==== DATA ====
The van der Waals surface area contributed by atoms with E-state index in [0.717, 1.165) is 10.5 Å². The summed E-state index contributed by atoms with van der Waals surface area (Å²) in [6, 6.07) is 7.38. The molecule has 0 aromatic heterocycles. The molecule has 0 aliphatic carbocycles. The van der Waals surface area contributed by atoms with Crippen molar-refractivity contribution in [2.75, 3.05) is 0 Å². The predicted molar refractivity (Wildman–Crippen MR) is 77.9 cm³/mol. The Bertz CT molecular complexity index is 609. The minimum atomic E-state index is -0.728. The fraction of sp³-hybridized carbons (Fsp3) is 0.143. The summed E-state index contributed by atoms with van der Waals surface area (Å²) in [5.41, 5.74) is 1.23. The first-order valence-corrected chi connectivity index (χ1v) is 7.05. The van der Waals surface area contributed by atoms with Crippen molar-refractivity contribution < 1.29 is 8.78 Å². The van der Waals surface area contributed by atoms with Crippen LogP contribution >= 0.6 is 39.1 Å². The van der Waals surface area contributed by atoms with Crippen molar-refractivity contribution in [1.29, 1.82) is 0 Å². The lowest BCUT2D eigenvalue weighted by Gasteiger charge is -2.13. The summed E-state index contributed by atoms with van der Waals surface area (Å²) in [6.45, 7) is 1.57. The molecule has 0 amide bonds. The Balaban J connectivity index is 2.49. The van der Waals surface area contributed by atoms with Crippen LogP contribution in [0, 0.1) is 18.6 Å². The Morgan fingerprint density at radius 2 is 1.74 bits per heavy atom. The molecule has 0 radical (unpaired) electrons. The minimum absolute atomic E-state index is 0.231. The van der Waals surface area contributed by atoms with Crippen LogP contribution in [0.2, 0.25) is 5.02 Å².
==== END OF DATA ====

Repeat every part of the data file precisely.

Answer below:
The van der Waals surface area contributed by atoms with E-state index in [0.717, 1.165) is 10.5 Å². The summed E-state index contributed by atoms with van der Waals surface area (Å²) in [6, 6.07) is 7.38. The molecule has 0 aromatic heterocycles. The molecule has 0 aliphatic carbocycles. The van der Waals surface area contributed by atoms with Crippen molar-refractivity contribution in [2.75, 3.05) is 0 Å². The predicted molar refractivity (Wildman–Crippen MR) is 77.9 cm³/mol. The Bertz CT molecular complexity index is 609. The minimum atomic E-state index is -0.728. The fraction of sp³-hybridized carbons (Fsp3) is 0.143. The summed E-state index contributed by atoms with van der Waals surface area (Å²) in [5.41, 5.74) is 1.23. The first-order valence-corrected chi connectivity index (χ1v) is 7.05. The van der Waals surface area contributed by atoms with Crippen molar-refractivity contribution < 1.29 is 8.78 Å². The van der Waals surface area contributed by atoms with Crippen LogP contribution >= 0.6 is 39.1 Å². The van der Waals surface area contributed by atoms with Crippen molar-refractivity contribution in [1.29, 1.82) is 0 Å². The lowest BCUT2D eigenvalue weighted by Gasteiger charge is -2.13. The summed E-state index contributed by atoms with van der Waals surface area (Å²) in [6.45, 7) is 1.57. The molecule has 0 amide bonds. The Balaban J connectivity index is 2.49. The van der Waals surface area contributed by atoms with Crippen LogP contribution in [0, 0.1) is 18.6 Å². The Morgan fingerprint density at radius 2 is 1.74 bits per heavy atom. The molecule has 0 radical (unpaired) electrons. The minimum absolute atomic E-state index is 0.231. The van der Waals surface area contributed by atoms with Crippen LogP contribution in [0.2, 0.25) is 5.02 Å².